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Energy Efficiency, Information, and the Acceptability of Rent Increases

by Ghislaine Lang and Bruno Lanz on Friday September 14, 2018

Despite positive private and social returns expected from energy efficiency investments, the adoption of energy efficient technologies is slow, and considerable resources are being directed to policies stimulating take-up (e.g. Allcott and Greenstone, 2012; Gillingham and Palmer, 2014). Rented properties represent a particularly challenging case, since higher up-front investment costs associated with energy efficiency are borne by property owners, whereas tenants benefit from lower energy bills. The associated landlord-tenant split incentives constitute a major barrier to the improvement of energy efficiency in the stock of residential buildings (Gillingham et al., 2012; Davis, 2012).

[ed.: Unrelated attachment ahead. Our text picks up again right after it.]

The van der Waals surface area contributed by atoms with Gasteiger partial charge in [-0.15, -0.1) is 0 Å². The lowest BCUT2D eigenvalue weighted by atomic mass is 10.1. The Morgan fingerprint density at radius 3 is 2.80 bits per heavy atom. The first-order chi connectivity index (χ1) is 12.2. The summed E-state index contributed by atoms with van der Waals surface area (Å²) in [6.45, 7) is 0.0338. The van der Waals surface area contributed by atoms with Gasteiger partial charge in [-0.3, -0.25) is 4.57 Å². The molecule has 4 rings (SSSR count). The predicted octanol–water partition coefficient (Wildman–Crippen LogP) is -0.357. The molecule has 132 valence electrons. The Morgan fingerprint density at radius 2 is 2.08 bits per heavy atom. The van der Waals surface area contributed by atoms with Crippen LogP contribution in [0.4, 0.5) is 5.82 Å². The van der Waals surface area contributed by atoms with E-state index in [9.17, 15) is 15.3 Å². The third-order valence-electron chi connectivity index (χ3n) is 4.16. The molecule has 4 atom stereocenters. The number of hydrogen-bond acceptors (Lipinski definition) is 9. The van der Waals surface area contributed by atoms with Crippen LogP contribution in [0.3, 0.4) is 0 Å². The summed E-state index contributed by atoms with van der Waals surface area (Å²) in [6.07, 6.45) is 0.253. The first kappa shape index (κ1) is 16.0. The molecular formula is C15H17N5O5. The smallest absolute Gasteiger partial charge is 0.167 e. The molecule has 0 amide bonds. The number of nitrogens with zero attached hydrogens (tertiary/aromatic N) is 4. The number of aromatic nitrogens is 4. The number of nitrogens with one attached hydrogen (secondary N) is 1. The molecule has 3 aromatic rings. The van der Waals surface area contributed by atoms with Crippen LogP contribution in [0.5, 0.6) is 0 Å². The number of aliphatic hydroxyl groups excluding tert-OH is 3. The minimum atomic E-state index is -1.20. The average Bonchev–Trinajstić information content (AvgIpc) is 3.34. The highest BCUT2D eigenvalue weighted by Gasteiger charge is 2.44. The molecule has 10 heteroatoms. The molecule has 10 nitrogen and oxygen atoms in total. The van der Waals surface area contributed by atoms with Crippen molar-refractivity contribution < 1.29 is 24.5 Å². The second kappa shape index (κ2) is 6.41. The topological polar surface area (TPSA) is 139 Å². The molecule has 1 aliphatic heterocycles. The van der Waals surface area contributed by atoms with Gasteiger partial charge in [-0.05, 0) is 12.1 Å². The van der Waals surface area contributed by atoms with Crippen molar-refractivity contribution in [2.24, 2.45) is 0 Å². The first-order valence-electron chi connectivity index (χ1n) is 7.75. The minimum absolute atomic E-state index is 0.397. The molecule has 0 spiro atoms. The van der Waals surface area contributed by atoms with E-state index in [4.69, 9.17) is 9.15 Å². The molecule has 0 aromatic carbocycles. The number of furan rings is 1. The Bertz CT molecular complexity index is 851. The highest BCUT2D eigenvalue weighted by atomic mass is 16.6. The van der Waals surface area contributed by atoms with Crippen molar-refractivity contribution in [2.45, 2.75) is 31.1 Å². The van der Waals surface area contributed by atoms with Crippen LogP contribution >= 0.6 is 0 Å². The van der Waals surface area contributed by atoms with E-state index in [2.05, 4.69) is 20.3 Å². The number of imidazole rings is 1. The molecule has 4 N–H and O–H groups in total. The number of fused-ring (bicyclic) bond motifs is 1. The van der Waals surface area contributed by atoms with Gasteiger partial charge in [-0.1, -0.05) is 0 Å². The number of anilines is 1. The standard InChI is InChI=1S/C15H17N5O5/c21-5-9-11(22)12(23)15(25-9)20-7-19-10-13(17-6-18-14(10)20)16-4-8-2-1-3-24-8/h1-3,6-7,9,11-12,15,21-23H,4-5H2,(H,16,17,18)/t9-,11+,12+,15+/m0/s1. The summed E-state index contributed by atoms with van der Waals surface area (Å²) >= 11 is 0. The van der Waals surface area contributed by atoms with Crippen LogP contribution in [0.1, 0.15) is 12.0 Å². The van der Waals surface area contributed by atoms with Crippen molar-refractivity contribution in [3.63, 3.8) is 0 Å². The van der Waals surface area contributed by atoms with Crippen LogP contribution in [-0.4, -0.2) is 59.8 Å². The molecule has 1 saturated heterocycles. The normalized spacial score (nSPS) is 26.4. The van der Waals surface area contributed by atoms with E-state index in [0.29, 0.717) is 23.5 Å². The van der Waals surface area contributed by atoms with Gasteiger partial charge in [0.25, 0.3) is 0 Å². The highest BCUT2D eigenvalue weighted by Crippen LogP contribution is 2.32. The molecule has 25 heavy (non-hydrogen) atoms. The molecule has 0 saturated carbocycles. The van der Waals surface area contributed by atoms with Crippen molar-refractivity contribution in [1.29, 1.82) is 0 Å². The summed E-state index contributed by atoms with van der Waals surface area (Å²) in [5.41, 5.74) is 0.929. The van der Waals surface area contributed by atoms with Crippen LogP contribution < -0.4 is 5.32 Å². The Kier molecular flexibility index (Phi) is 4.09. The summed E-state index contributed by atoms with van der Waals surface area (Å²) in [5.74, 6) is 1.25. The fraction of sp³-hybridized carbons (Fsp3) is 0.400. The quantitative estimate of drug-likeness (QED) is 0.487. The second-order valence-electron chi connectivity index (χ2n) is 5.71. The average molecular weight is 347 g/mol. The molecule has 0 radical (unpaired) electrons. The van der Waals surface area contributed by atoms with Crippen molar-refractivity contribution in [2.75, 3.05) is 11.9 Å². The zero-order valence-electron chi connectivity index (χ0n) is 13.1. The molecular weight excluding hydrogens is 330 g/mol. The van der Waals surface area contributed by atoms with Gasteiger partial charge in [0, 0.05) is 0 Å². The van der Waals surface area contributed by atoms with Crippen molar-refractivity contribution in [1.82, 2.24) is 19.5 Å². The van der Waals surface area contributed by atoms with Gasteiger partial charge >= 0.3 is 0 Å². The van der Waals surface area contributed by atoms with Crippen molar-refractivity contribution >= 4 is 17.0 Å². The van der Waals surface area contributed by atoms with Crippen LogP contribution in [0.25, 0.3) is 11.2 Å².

Generating a positive return on energy efficiency investments requires the ability to increase rents. However, landlords may have difficulties to signal the value of future energy savings to tenants, leading to information asymmetries as documented in Myers (2018). In this paper, we provide experimentally controlled evidence on the role of information provision in a landlord-tenant split incentive context. We study a situation in which the landlord needs to replace the central heating appliance, and can either install a standard option (efficiency label B, Council of European Union, 2013) or a more energy efficient one (labeled A+). Holding the level of comfort fixed across alternatives, we design a multiple price list (MPL) experiment (Andersen et al., 2006; Anderson et al., 2007) in which we systematically vary rent increases associated with the more efficient option.